The MBTA's Eng era begins
Gov. Maura Healey Monday named Phillip Eng, the former president of New York’s Long Island Rail Road, as the new leader of the MBTA, an agency engulfed in safety and performance crises.
Why it matters: The MBTA's current safety crisis was brought on by decades of neglect that no amount of funding will solve without effective leadership.
Between the lines: Eng's administration of the agency will be the key connection point between Healey's campaign promises of a functioning T and on-the-ground solutions to make it happen.
What’s happening: The T is still under federal review for a slew of safety problems that were exacerbated by worker shortages during and after the pandemic.
The MBTA's subway lines have operated under severe speed restrictions and trains will likely continue to move at reduced speeds along some stretches of track for at least the next few weeks.
Background: Eng ran the Long Island Rail Road, the busiest commuter rail line in North America, from 2018 until his retirement last year.
- He had worked for the New York Department of Transportation as an engineer before becoming an executive at the department and the COO of the New York subway system.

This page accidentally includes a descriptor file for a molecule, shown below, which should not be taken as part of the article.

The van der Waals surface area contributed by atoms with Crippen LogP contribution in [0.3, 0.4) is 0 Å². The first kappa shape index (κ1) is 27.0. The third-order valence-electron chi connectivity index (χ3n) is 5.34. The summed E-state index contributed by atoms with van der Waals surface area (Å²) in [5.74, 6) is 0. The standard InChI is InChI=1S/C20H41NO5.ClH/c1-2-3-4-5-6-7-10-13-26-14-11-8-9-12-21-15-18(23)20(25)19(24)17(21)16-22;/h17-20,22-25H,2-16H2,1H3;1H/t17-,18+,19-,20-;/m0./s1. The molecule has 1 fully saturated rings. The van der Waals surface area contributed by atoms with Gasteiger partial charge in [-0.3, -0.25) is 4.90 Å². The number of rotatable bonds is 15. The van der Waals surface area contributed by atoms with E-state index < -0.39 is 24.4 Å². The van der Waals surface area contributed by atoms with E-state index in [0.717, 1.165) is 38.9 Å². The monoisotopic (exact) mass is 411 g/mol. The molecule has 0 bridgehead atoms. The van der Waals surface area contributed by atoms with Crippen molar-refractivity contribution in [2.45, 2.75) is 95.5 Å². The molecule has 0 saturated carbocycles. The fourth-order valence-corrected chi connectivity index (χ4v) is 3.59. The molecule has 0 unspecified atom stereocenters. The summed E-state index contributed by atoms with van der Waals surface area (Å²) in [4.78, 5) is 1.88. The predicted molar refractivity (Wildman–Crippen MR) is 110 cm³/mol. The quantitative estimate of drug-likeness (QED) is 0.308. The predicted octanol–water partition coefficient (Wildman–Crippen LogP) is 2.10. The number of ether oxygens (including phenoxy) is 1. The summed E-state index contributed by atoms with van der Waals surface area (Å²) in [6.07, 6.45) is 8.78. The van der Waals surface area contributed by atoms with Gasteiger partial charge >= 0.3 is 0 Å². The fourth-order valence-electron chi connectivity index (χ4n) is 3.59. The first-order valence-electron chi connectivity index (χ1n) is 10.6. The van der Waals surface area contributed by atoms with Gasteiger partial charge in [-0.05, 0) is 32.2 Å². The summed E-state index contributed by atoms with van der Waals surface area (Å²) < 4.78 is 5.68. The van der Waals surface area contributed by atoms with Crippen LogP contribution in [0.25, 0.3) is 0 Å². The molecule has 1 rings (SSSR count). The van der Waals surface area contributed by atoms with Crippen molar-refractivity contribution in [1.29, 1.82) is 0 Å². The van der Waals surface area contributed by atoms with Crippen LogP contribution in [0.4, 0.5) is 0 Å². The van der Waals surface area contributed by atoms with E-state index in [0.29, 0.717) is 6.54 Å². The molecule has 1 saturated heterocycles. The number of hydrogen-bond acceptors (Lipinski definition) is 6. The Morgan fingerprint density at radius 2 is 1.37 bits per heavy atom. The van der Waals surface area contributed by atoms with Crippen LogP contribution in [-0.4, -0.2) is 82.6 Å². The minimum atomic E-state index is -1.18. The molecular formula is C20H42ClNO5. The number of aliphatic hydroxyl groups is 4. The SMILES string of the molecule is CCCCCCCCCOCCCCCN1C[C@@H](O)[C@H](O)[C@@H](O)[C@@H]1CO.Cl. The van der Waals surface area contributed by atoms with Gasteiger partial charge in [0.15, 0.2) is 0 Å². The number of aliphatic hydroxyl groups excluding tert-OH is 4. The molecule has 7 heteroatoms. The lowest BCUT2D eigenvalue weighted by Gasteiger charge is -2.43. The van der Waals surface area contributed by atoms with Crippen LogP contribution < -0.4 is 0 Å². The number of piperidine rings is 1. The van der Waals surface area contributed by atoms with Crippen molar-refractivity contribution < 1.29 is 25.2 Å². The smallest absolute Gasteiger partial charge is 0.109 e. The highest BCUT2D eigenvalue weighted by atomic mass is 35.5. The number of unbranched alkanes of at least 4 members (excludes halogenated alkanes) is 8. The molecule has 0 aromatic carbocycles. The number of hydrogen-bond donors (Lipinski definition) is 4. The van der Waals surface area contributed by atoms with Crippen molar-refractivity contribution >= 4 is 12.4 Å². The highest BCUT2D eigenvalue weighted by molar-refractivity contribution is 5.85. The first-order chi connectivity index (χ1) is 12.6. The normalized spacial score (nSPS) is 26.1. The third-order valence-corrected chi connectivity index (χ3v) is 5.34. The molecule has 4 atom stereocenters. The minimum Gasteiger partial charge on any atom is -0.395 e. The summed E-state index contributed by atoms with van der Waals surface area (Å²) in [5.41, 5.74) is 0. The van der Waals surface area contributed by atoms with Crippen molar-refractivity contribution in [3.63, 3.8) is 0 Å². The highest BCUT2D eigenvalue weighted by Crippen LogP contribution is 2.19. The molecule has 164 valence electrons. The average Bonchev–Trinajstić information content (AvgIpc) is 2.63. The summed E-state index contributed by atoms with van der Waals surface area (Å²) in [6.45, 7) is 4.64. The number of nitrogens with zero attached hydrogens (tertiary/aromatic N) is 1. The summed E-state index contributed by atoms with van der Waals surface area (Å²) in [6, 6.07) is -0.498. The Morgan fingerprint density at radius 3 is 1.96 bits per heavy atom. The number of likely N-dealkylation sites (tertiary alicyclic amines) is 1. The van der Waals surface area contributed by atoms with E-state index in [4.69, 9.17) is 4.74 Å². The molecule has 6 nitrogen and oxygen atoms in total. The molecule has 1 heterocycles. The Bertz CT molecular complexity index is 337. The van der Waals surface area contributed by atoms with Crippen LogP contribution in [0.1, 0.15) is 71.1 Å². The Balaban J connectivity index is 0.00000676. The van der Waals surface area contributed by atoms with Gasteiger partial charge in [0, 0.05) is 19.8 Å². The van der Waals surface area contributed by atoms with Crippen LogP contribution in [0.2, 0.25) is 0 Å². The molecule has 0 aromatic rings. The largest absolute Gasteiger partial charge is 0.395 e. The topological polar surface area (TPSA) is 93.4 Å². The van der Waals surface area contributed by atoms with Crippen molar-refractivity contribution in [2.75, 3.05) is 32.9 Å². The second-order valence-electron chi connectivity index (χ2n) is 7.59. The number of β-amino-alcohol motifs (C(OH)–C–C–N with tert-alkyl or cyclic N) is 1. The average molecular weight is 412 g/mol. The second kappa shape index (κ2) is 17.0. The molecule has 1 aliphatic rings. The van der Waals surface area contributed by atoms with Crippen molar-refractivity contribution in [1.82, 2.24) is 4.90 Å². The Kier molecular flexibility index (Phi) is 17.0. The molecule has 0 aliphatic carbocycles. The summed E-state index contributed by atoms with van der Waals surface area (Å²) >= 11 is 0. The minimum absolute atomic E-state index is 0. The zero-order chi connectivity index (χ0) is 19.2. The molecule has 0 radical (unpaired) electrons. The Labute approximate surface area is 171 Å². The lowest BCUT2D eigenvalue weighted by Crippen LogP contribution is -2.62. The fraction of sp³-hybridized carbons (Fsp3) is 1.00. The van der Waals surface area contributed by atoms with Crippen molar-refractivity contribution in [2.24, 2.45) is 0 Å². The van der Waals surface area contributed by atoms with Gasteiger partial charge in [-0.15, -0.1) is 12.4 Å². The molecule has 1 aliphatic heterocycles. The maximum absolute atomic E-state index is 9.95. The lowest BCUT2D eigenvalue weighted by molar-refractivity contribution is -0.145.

Details: Eng will earn a base salary of $470,000, per the Globe, some $130,000 more than his predecessor Steve Poftak, who stepped down in January.
- He's also being offered bonuses for success that could amount to nearly $100,000 more.
What they're saying: "The MBTA’s problems are deep and systemic. They go well beyond just one person, but leadership at the top will set the tone for everything the MBTA does moving forward," U.S. Rep. Seth Moulton said in a statement Monday about Eng's hiring.
- Moulton, an outspoken critic of the MBTA under former Gov. Charlie Baker and Healey, added that it's time to turn the T from a "trundling mess" to a regional point of pride.
Zoom in: At a press conference outside Riverside station in Newton yesterday, Eng promised "outside the box solutions" and a "back-to-basics" strategy for assuring riders the T is safe.
- "It's not going to happen overnight," but riders can expect some progress will be made in short order, Eng said.
More Boston stories
No stories could be found
Get a free daily digest of the most important news in your backyard with Axios Boston.